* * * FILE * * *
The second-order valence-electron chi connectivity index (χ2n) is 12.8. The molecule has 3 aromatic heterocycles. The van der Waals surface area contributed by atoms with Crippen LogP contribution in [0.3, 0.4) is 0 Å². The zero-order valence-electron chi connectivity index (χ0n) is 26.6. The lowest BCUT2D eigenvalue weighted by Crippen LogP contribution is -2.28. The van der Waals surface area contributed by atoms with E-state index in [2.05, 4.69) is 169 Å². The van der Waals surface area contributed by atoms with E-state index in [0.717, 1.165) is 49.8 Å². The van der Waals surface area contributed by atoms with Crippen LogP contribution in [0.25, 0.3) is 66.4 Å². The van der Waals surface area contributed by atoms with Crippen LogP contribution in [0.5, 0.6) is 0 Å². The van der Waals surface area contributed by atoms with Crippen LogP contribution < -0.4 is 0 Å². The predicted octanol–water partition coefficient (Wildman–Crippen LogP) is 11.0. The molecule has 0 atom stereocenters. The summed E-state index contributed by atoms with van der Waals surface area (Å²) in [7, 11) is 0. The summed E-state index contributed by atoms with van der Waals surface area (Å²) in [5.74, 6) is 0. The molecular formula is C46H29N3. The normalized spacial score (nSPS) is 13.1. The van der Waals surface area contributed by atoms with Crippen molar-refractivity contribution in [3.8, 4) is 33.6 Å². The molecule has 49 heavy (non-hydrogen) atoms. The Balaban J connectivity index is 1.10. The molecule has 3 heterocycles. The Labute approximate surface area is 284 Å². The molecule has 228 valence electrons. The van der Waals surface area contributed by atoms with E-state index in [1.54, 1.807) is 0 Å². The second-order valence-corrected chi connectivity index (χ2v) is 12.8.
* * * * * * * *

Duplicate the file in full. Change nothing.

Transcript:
The second-order valence-electron chi connectivity index (χ2n) is 12.8. The molecule has 3 aromatic heterocycles. The van der Waals surface area contributed by atoms with Crippen LogP contribution in [0.3, 0.4) is 0 Å². The zero-order valence-electron chi connectivity index (χ0n) is 26.6. The lowest BCUT2D eigenvalue weighted by Crippen LogP contribution is -2.28. The van der Waals surface area contributed by atoms with E-state index in [2.05, 4.69) is 169 Å². The van der Waals surface area contributed by atoms with E-state index in [0.717, 1.165) is 49.8 Å². The van der Waals surface area contributed by atoms with Crippen LogP contribution in [0.25, 0.3) is 66.4 Å². The van der Waals surface area contributed by atoms with Crippen LogP contribution in [0.5, 0.6) is 0 Å². The van der Waals surface area contributed by atoms with Crippen LogP contribution < -0.4 is 0 Å². The predicted octanol–water partition coefficient (Wildman–Crippen LogP) is 11.0. The molecule has 0 atom stereocenters. The summed E-state index contributed by atoms with van der Waals surface area (Å²) in [7, 11) is 0. The summed E-state index contributed by atoms with van der Waals surface area (Å²) in [5.74, 6) is 0. The molecular formula is C46H29N3. The normalized spacial score (nSPS) is 13.1. The van der Waals surface area contributed by atoms with Crippen molar-refractivity contribution in [3.8, 4) is 33.6 Å². The molecule has 49 heavy (non-hydrogen) atoms. The Balaban J connectivity index is 1.10. The molecule has 3 heterocycles. The Labute approximate surface area is 284 Å². The molecule has 228 valence electrons. The van der Waals surface area contributed by atoms with E-state index in [1.54, 1.807) is 0 Å². The second-order valence-corrected chi connectivity index (χ2v) is 12.8.